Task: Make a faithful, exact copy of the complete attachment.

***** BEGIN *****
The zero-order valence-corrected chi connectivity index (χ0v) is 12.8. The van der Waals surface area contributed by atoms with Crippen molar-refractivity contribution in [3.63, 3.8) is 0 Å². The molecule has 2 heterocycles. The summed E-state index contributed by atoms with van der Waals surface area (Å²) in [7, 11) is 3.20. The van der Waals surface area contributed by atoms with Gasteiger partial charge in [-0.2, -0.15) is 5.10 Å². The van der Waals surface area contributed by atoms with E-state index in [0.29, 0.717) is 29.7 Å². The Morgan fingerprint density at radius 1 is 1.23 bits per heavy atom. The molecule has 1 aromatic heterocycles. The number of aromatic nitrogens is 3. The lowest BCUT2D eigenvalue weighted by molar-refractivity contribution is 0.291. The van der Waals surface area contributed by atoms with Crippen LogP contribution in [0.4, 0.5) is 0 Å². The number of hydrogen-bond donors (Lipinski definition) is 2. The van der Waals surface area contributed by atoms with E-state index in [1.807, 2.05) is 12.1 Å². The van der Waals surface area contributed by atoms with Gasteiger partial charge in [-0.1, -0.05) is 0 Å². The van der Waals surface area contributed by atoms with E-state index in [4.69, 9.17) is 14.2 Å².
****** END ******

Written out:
The zero-order valence-corrected chi connectivity index (χ0v) is 12.8. The van der Waals surface area contributed by atoms with Crippen molar-refractivity contribution in [3.63, 3.8) is 0 Å². The molecule has 2 heterocycles. The summed E-state index contributed by atoms with van der Waals surface area (Å²) in [7, 11) is 3.20. The van der Waals surface area contributed by atoms with Gasteiger partial charge in [-0.2, -0.15) is 5.10 Å². The van der Waals surface area contributed by atoms with E-state index in [0.29, 0.717) is 29.7 Å². The Morgan fingerprint density at radius 1 is 1.23 bits per heavy atom. The molecule has 1 aromatic heterocycles. The number of aromatic nitrogens is 3. The lowest BCUT2D eigenvalue weighted by molar-refractivity contribution is 0.291. The van der Waals surface area contributed by atoms with Crippen LogP contribution in [0.4, 0.5) is 0 Å². The number of hydrogen-bond donors (Lipinski definition) is 2. The van der Waals surface area contributed by atoms with E-state index in [1.807, 2.05) is 12.1 Å². The van der Waals surface area contributed by atoms with Gasteiger partial charge in [-0.1, -0.05) is 0 Å². The van der Waals surface area contributed by atoms with E-state index in [4.69, 9.17) is 14.2 Å².